Those tiny flying insects are a real pain.
Especially when they hover over our supper or even swoop right in front of our computer screen as we’re concentrating on the exact word we want to write next. As small as they are, fruit flies sure can agitate us, and even generate words of displeasure when they buzz quietly but offensively into our life.
In our family grocery story, there was no daytime refrigeration for the fresh fruit we sold. It was kept in a large walk-in cooler at night and then displayed on wooden shelves during the 10-plus hours the store was open daily. Shelf life of fresh produce is limited, and some products generally become unmarketable before they can be sold.
There were always grapes, peaches, bananas and other fruits that were maturing and becoming spoiled. Fruit flies knew that, and it was common to have them present in limited or even large number around the fruit stand. They were annoying and embarrassing for us when they’d buzz around customers selecting purchases.
Over-ripened fruit was taken to our grandma’s apartment above the store, and she’d prepare it as dessert for our dinner which was always eaten at her kitchen table. The fruit flies tagged along in abundance and seemed to enjoy our dessert before we could get to it. Fortunately, they weren’t big enough to get much, but continued to aggravate us.
Fruit flies have often been referred to as gnats and vice versa, and the Bible generally lumps them together. But there is a difference, according to sources in the know.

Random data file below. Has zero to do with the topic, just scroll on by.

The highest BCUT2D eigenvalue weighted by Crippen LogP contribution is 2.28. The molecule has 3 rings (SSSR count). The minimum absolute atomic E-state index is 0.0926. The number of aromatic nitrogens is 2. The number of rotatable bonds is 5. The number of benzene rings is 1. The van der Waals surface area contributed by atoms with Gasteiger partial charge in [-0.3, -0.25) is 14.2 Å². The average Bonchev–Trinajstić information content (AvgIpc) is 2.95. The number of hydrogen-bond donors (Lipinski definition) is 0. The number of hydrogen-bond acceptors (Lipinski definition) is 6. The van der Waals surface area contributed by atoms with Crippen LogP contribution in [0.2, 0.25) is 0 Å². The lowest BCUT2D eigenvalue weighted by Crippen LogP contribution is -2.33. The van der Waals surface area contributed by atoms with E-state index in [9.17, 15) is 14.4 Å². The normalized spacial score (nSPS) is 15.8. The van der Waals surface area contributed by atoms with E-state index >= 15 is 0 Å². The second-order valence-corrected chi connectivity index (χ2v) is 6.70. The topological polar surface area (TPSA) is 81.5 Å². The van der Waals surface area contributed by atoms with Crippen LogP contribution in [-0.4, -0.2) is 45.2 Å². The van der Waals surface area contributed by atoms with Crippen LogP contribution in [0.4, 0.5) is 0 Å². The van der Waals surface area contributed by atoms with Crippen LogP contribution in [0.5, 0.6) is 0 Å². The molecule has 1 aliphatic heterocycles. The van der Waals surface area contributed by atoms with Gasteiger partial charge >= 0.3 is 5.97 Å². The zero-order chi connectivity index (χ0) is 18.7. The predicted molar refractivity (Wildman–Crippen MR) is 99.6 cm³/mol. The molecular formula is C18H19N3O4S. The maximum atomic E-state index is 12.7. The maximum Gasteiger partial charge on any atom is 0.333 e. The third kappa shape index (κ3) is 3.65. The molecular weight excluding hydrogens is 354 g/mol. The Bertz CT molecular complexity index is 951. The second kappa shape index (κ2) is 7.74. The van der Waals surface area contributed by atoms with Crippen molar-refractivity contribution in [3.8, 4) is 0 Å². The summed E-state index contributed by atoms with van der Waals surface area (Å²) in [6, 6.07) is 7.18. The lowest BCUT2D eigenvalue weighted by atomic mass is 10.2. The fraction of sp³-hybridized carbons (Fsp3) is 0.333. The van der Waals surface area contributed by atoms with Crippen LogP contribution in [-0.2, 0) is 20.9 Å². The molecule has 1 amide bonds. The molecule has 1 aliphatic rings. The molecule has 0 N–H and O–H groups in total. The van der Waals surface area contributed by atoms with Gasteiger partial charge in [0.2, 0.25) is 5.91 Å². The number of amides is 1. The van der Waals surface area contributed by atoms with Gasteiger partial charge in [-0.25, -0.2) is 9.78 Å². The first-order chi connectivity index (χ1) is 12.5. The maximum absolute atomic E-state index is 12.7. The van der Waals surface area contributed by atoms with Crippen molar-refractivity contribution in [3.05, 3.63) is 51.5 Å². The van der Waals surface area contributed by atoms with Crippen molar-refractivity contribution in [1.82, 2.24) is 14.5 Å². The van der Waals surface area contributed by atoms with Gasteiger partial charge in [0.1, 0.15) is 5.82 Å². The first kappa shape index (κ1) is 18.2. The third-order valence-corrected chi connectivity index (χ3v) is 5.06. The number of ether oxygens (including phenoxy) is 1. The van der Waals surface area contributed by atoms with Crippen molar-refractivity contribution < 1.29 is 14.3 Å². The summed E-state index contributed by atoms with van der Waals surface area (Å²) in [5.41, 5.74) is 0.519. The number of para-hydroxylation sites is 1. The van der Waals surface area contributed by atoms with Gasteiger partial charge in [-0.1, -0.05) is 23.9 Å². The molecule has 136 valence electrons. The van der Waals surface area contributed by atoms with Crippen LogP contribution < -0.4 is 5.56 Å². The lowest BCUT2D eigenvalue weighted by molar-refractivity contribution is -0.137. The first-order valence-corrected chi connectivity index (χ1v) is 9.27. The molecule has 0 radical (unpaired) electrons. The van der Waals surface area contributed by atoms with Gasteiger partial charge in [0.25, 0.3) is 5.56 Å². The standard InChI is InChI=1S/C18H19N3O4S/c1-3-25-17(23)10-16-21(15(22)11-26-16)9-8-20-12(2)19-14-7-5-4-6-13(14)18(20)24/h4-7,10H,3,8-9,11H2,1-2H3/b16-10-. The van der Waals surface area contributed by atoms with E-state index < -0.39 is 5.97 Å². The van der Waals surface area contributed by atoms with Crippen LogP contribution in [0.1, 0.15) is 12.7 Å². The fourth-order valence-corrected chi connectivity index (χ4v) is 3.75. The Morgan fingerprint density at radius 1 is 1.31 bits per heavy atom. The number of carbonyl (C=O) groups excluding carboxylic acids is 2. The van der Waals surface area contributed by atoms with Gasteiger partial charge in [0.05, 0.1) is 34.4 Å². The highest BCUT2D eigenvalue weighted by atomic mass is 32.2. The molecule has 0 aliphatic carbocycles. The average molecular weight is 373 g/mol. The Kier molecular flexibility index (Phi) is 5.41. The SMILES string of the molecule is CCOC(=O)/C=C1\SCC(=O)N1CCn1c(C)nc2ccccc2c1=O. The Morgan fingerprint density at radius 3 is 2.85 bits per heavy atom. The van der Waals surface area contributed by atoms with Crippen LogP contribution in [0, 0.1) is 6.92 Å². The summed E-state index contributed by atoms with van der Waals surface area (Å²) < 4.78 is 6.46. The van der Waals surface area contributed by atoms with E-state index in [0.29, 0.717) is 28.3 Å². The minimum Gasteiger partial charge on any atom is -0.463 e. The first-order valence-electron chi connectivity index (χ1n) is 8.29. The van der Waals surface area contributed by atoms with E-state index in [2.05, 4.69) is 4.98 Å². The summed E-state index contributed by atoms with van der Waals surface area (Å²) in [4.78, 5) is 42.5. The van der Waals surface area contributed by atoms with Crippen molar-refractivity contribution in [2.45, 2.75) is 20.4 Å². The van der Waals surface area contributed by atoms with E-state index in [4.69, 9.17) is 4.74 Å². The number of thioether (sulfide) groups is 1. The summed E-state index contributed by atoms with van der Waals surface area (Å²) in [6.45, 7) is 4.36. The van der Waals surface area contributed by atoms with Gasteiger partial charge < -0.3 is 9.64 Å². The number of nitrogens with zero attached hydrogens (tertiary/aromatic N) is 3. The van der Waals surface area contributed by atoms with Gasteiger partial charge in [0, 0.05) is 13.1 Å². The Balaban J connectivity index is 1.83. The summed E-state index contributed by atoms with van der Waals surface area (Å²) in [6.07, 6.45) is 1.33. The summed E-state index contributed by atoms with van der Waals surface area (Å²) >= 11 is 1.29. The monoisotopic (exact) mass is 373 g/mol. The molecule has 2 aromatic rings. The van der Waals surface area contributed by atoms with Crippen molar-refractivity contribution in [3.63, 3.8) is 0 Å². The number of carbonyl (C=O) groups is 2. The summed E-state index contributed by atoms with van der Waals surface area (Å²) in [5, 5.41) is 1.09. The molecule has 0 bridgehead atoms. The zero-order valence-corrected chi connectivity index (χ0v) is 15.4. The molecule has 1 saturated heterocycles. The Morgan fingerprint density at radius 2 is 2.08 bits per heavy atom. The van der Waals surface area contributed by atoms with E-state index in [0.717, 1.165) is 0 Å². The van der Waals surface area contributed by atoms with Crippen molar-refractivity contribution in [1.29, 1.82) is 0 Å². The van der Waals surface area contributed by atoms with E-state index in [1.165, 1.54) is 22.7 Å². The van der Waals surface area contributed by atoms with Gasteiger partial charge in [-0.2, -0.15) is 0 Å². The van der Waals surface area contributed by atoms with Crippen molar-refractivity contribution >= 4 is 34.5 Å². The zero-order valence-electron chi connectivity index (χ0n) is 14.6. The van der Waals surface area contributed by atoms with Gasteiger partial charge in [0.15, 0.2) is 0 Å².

Gnat is a general name for various small, blood-sucking flies related to mosquitoes and houseflies. They often assemble in large mating swarms, particularly at dusk, and are common pests for roots of potted plants in homes. Ahhh, those little boogers around that potted grapefruit tree are gnats, not fruit flies, as we’d decided.
The common fruit fly, also called vinegar fly and pomace fly, is a tiny, red-eyed fly with a yellowish body marked with black. It is used extensively in the study of genetics because it is easy to breed, matures rapidly and has chromosomes seen under a microscope. We did projects on them in both high school biology and college zoology.
Power from fruit flies was revealed in Exodus 8:16: “The Lord said to Moses, ‘Strike the dust, that it may become flies and gnats through all the land.'” Again, they were used as a means of controlling evil in Psalm 105:31: “He gave the word, and flies swarmed, gnats filled the air.”
Yet, advice from the aggravations derives in Ecclesiastes 10:1: “Dead flies in perfume make it stink, and a little foolishness decomposes much wisdom.”